Esther 2 COMMENTARY (Ellicott)

Esther 2
Ellicott's Commentary for English Readers
After these things, when the wrath of king Ahasuerus was appeased, he remembered Vashti, and what she had done, and what was decreed against her.

(1) After these things.—We have seen that the great feast at Susa was in the year 483 B.C. , and that in the spring of 481 B.C. Xerxes set out for Greece. At some unspecified time, then, between these limits the proposal now started is to be placed. The marriage of Esther, however (Esther 2:16), did not come about till after the return from Greece, the king’s long absence explaining the otherwise curious delay, and moreover, even in this interval, he was entangled in more than one illicit connection.

Then said the king's servants that ministered unto him, Let there be fair young virgins sought for the king:
And let the king appoint officers in all the provinces of his kingdom, that they may gather together all the fair young virgins unto Shushan the palace, to the house of the women, unto the custody of Hege the king's chamberlain, keeper of the women; and let their things for purification be given them:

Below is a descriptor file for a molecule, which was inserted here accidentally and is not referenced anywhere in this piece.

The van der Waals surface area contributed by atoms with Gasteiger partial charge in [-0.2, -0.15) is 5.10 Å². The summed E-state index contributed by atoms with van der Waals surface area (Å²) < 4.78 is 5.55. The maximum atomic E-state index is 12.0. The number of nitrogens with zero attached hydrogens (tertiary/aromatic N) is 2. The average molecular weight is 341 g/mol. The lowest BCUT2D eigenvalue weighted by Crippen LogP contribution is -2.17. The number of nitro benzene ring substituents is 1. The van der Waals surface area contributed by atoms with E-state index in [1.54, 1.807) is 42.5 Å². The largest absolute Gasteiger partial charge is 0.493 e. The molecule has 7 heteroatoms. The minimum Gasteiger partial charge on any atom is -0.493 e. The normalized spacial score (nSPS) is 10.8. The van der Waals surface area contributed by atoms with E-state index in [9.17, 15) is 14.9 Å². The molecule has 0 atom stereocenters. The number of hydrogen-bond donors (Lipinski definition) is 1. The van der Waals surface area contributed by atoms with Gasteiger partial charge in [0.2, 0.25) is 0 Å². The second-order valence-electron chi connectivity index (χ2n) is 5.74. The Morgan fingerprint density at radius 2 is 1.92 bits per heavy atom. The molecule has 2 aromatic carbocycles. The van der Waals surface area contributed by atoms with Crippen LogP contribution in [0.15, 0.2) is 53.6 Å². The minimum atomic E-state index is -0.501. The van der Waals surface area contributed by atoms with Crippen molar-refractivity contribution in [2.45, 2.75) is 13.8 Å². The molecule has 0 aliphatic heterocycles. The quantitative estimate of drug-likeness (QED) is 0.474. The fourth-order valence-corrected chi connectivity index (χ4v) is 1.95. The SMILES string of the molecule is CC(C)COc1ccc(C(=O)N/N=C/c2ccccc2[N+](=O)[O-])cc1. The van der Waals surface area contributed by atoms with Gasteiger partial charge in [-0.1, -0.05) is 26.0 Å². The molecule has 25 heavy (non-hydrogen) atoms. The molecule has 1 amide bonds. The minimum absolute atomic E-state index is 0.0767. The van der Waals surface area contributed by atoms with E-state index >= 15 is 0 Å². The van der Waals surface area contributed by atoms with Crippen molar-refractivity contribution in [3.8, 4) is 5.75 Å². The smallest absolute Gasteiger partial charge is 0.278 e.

(3) The house of the women.—The harem, then as now, a prominent feature in the establishment of an Eastern king.

Hege.—Called Hegai in Esther 2:8; a eunuch whose special charge seems to have been the virgins, while another, named Shaashgaz (Esther 2:14), had the custody of the concubines. The whole verse shows, as conclusively as anything could do, in how degrading an aspect Eastern women were, as a whole, viewed. It was reserved for Christianity to indicate the true position of woman, not man’s plaything, but the help meet for him, able to aid him in his spiritual and intellectual progress, yielding him intelligent obedience, not slavery.